Call for Papers: Lillehammer Workshop: International Investment Contracts


March 15, 2024

The workshop aims to gather scholars and practitioners interested in exploring - theoretically, doctrinally, empirically, comparatively, critically, and otherwise - the nature of international investment contracts in different contexts and its implications for elaborating transnational standards.


While having commenced its recent work on guidance to foster the modernisation and standardisation of international investment contracts, The International Institute for the Unification of Private Law (UNIDROIT) has not (yet?) defined such contracts. This reluctance, or more precise caution, to start with the definition is not random. International investment contracts may have many definitions, so any conceptual discussions may raise numerous debates that might be counterproductive for the initial efforts on harmonisation and cause delays.

By way of example, it may be argued that such contracts must be necessarily understood in the context of international treaties on the protection of foreign investments and the definitions that they provide. It may also be argued that instead of concrete public international law instruments, one could look at the idea of investment as developed and still debated in investor-State arbitration with a focus on (1) commitment of capital, (2) assumption of risk, and (3) duration. As another alternative, one can rely on definitions of national laws that might be relevant and determinative. One can also start from some transnational perspectives, looking at model contracts in specific industries or making other suggestions.

In all these efforts, it is possible to be inspired by one of the most successful definitions of another type of international contract – international sales of goods in the Vienna Convention of International Sales of Goods – and argue that international investment contracts also have unique features justifying their treatment as a single category. There is also room to put this suggestion in doubt by referring to otherwise incomparable contractual arrangements that could fall under the international investment contract category, such as privatization agreements, concessions, joint ventures, sovereign debt restructuring, or construction contracts. Doubts may also be fuelled by the non-existence of the concept of international investment contracts in some jurisdictions or an approach that, for instance, does not recognise any single contract/contractual step as an international investment contract but only a resulting/cumulative overarching transaction as being an international investment contract.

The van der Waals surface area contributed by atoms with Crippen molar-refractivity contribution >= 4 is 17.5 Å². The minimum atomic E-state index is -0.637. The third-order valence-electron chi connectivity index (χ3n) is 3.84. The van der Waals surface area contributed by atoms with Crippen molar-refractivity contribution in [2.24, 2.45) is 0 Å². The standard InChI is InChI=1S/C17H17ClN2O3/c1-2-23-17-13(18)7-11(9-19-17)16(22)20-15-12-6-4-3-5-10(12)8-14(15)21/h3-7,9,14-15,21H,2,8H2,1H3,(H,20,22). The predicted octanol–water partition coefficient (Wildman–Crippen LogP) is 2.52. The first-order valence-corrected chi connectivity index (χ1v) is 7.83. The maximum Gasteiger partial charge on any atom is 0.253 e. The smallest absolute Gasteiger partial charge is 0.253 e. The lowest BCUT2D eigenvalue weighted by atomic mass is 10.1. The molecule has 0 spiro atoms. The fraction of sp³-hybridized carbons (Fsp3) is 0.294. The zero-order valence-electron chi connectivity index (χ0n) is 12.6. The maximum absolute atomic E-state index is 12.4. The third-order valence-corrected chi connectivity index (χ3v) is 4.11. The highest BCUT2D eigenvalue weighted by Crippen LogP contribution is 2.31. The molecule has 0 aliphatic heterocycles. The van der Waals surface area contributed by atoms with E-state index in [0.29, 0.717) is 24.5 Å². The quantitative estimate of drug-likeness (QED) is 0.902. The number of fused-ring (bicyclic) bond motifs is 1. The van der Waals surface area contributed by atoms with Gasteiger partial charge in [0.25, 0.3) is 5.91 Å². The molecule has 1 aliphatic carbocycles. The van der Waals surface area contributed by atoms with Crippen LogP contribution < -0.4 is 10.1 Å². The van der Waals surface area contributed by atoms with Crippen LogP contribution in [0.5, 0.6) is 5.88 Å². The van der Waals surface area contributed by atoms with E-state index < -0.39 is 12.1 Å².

Whatever approach to the conceptualisation of international investment contracts is chosen alone or in combination, it will make the interplay between international, transnational, and national rules more pronounced. Engaging with all these legal orders, international investment contracts undoubtedly challenge legal imagination. Their relational character and implications for third parties' and community interests, or legitimate public objectives, such as human rights, environment, sustainability, and indigenous rights, further pose important questions for anybody wishing to understand if an overarching category of international investment contracts makes sense and what the core of international investment contracts might be.

Call for paper


  • 30 March 2024 – deadline for submitting abstracts, up to 300 words
  • 1 April 2024 – confirmation
  • 30 August 2024 – submission of the first extended draft of 3000-4000 words
  • Publication: Selected contributions will be considered for a special issue.

Contact Information: Yuliya Chernykh, Associate Professor,